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Old 02-04-2018, 09:57 AM   #1
ak6399
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Worried about porcelain tile cracking

I'll start by saying this is a long post, tldr at end

I would like to install porcelain 6x24 tile in our kitchen and I have a concern about too much deflection in the floor according to the calculator on this website I've seen recommended on about every topic I've searched on this subject. According to the calculator my floor has a deflection of L/258 and minimum deflection of L/360 is needed.

The house is a 1955 cape cod with a full basement. Right now the joist length from the basement wall to the center beam is 11' 6", 2x8s' 16" OC with 1x10s (these are truly 1" not 3/4") running at 45 to the joist. Above that is tar paper, then 1/2" plywood, then the existing flooring. I want to tear out the old 1/2 ply, and put down 3/4 OSB.

My concern is will this provide enough strength to put down my tile without cracking issues in the future. Im installing herringbone patterned 6x24s. Am I just crazy or is this a real concern? Will I need to put down another 1/2 ply over the 3/4 OSB?

tl:dr; 11' 6" joist length leading to possibly too much deflection. Will taking out existing 1/2 and putting down 3/4 OSB be enough or will I need to add another 1/2 of plywood

Thanks for the help and there are a ton of resources here!
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Old 02-04-2018, 10:05 AM   #2
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The deflectolator does not take in to account your subfloor. It only tells you if your joists meet the deflection rating.

You will need to sister the joists or something of that nature to improve the deflection and make your floor suitable for tile.

I think your subfloor is actually about good though. So no adding more subfloor won't fix it.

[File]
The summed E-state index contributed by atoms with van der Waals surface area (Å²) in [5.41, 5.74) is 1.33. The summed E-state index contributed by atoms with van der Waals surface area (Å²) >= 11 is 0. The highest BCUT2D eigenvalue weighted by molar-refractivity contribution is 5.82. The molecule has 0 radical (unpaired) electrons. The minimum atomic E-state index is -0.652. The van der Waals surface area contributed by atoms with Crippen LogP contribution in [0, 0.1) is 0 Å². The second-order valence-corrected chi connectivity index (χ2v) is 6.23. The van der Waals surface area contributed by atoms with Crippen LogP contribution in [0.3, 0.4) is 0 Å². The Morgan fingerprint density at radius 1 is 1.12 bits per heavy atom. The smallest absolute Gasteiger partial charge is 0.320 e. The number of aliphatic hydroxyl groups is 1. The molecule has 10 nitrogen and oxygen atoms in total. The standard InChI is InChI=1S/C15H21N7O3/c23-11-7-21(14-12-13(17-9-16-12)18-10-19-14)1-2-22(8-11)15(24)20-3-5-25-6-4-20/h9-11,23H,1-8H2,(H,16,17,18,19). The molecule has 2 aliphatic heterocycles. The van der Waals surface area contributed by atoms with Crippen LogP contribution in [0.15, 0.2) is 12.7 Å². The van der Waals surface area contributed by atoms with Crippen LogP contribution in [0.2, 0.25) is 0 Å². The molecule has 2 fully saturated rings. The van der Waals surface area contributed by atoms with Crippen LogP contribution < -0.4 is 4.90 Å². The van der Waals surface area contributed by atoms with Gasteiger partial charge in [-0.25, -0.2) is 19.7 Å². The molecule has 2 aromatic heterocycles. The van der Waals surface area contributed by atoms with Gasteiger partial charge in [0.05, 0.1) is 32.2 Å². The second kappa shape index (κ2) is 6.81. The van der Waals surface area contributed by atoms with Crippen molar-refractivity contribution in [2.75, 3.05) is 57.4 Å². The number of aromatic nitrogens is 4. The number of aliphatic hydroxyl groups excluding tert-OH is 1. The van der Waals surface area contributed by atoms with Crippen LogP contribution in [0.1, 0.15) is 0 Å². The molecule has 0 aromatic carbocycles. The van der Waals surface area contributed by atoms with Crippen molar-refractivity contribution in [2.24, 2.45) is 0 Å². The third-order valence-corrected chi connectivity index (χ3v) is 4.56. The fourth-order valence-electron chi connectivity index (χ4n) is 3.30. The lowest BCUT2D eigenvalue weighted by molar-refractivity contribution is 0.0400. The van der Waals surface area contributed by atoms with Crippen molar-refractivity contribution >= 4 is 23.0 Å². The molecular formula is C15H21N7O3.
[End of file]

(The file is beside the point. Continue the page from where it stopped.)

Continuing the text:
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Old 02-04-2018, 11:13 AM   #3
ak6399
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Thanks for the advice, I wasn't sure if the subfloor would make a difference or not. Should I sister every other beam or all of them?
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Old 02-04-2018, 04:11 PM   #4
Tool Guy - Kg
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Welcome to the forums, Kyle.

Yes, the Deflecto measures the deflection of the joist structure. The subfloor and underlayment are not structural and don't cut down the deflection an appreciable amount. If you're going to sister the joists, you need to do all of them.

But maybe you ought to hand tight for a second. Most folks have a hard time sistering joists because there's a lot of physical things in the way to install more joists. So, it's worth asking a few questions so that you don't have to do any more work than necessary.
1) Do you have any idea what your joists are made from?
2) Is the distance between the wall face and the beam face a full 11.5'?
3) Would you have an easy or hard time sistering joists?
4) Would you object to one of the easier solutions of installing a closet in the basement directly under the kitchen and perpendicular to the joists to effectively shorten the span of the joists?

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Old 02-04-2018, 07:15 PM   #5
jadnashua
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To achieve acceptable increases in joist strength, you have to sister at least the middle 2/3'rds and preferably more of the length.
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Old 02-05-2018, 07:20 AM   #6
ak6399
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1) Do you have any idea what your joists are made from?

I don't unfortunately and I can't find any markings on them. Doubt I will considering their age. I can PM a picture if that helps, can't post links yet.

2) Is the distance between the wall face and the beam face a full 11.5'?

That's correct

3) Would you have an easy or hard time sistering joists?

Wouldn't be too hard, just have to notch a small portion of one of them at the top because of electrical wiring.

4) Would you object to one of the easier solutions of installing a closet in the basement directly under the kitchen and perpendicular to the joists to effectively shorten the span of the joists?

I wouldn't, but the wife probably would lol.
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